Swimming pools and spas

Drowning in swimming pools is a significant cause of preventable death in children under five years of age. Pool owners must ensure that children are always properly supervised and are required by law to maintain the safety of their pool area.

If you are a pool owner, planning to build a pool or looking to buy, rent or sell a property with a pool you need to ensure you are aware of laws that apply.

Do swimming pool laws apply to me?

The Swimming Pools Act 1992 applies to swimming pools and spa pools that are located (or being built) on site with a residential building, movable dwelling or tourist and visitor accommodation.

If you are the owner of a property with a swimming pool or spa pool, these laws apply to you.

In a strata or community scheme, all of the lot owners jointly own any swimming pool or spa pool that is on common property. The owners corporation (or body corporate) is responsible for ensuring such pools are compliant with the Swimming Pools Act 1992.

The law applies to any excavation, structure or vessel - including swimming pools and spa pools - that are:

  • capable of being filled with water to a depth greater than 30cm, and
  • used, designed, manufactured or adapted for swimming, wading, paddling or any other human aquatic activity.

Registration

Pool owners must register their pools online on the NSW Government's Swimming Pool Register. Alternatively, you can pay a fee to your local council to do this on your behalf.

A certificate of registration will be issued to the pool owner. Go to the NSW Government's Swimming Pool Register website to check that your pool has been registered.

Fencing

Owners of properties with swimming pools must at all times:

  • ensure that pools are surrounded with a child-resistant safety barrier that separates the swimming pool(s) from any residential building and any place adjoining the property
  • keep closed the doors and gates that provide access to the swimming pool
  • ensure that fences surrounding pools are designed, constructed, installed and maintained to comply with the relevant Australian standards.

Visit the pool safety checklists page on the NSW Government’s Swimming Pool Register for more information.

Note that portable and inflatable pools that are capable of being filled to a depth of 30cm (300mm) or more must also be surrounded by a swimming pool safety barrier and meet the requirements listed above. Safety information about inflatable or portable pools is on the inflatable swimming pools page.

CPR Signage

In case of an emergency the law requires that you have a cardiopulmonary resuscitation (CPR) sign displayed near your pool.

You can buy a CPR sign from your local pool shop, council or community organisations such as St John Ambulance, the Australian Red Cross or Royal Life Saving. The sign must be in good condition and able to be read easily from 3 metres.

From 1 September 2019, new CPR signs come into effect. From this time, all new pools must use the updated signage. Owners of existing pools are not required to update their signage unless the pool is substantially altered or re-built.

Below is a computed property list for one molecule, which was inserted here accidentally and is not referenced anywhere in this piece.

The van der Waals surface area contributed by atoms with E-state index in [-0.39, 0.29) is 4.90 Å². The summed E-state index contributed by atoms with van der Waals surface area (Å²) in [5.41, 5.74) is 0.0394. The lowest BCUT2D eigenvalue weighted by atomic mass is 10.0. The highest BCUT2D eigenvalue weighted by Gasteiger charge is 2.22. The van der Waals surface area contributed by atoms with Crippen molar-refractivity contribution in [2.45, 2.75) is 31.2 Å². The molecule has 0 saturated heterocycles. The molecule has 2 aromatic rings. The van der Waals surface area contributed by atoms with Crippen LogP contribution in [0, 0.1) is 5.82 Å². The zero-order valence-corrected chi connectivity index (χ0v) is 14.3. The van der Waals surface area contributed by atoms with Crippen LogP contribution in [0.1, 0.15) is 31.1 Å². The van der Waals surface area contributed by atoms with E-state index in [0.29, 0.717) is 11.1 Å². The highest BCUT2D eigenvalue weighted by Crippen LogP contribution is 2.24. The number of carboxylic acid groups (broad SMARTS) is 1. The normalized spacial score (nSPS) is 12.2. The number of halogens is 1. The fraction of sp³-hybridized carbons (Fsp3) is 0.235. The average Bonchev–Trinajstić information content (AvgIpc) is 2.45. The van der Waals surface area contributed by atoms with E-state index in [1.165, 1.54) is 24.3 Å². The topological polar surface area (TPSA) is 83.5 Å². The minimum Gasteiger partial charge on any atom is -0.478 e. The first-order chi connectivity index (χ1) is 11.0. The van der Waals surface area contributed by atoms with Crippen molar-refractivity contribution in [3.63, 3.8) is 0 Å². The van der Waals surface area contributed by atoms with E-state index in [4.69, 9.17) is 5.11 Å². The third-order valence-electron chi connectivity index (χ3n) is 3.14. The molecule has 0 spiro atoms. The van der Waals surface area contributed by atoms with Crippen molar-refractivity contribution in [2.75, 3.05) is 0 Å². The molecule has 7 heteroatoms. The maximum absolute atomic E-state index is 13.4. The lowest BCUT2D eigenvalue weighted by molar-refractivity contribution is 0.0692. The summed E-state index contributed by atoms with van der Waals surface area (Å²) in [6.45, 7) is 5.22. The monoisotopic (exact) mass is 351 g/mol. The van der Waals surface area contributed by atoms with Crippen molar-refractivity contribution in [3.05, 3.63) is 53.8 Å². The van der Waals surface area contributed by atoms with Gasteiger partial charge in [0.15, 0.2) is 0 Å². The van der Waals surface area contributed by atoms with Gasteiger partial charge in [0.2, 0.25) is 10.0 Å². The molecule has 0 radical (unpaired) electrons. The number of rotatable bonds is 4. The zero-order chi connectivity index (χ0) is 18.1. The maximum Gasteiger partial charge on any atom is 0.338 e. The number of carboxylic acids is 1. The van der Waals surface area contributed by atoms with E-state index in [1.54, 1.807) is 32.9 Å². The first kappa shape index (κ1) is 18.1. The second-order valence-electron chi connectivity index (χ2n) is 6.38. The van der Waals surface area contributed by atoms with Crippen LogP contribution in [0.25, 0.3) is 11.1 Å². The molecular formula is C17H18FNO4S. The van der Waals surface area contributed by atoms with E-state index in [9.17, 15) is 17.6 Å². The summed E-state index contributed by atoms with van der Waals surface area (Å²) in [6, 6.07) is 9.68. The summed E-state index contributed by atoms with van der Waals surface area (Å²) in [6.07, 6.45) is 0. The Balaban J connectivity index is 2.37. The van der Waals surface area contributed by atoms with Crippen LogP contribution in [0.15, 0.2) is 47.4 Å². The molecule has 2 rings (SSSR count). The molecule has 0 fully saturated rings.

Signage for pools under construction or renovation

From 1 March 2019, new signage requirements will apply to pools under construction. A sign must be displayed in a prominent position near the pool that states “this swimming pool is not to be occupied or used”. The sign must be displayed at all times while the pool is under construction and only removed once an occupation certificate has been issued for the pool, or once a certificate of compliance has been issued.

Certification

Owners who are renting or selling a property with a swimming pool or spa pool have additional obligations to meet.

When selling a property with a swimming pool or spa pool, you must ensure the contract for sale includes:

  • a Registration Certificate issued from the Swimming Pool Register
  • and

  • a valid swimming pool certificate of compliance, or
  • a relevant occupation certificate issued within the last 3 years, or
  • a valid certificate of non-compliance.

If you do not attach the certificates as required, the purchaser may be allowed to rescind the contract within 14 days of exchange, unless settlement has already occurred.

If a certificate of non-compliance is attached to the contract for sale, the vendor is transferring the obligation to obtain a certificate of compliance to the purchaser.

The purchaser will have 90 days from the date of settlement to rectify defects listed in the certificate of non-compliance and obtain a certificate of compliance.

This requirement does not apply to a lot in a strata scheme or in a community scheme if that strata or community scheme has more than two lots, or if the sales contract is for an off-the-plan property.

Renting a property with a swimming pool or spa pool

When a residential tenancy agreement is entered into for a property with a swimming pool or spa pool, the landlord or real estate agent must provide the tenant with a copy of the valid certificate of compliance or occupation certificate. A certificate of non-compliance must not be used where a residential tenancy agreement is proposed to be entered into at the property.

This requirement does not apply to a lot in a strata scheme or in a community scheme if that strata or community scheme has more than two lots. If you have any concerns about the actions of a real estate agent, contact Fair Trading.

How can I organise an inspection and obtain a certificate of compliance?

Local councils and certifiers accredited by the Building Professionals Board, who are part of NSW Fair Trading, can carry out a swimming pool barrier inspection. They can then issue a certificate of compliance if the swimming pool or spa pool meets all the safety requirements.

Pool owners should contact their local council or a private certifier early to allow time to organise a compliance inspection prior to renting or selling a property.

A swimming pool certificate of compliance is valid for three years from its date of issue. Go to the NSW Government's Swimming Pool Register website to check if a certificate of compliance has been issued.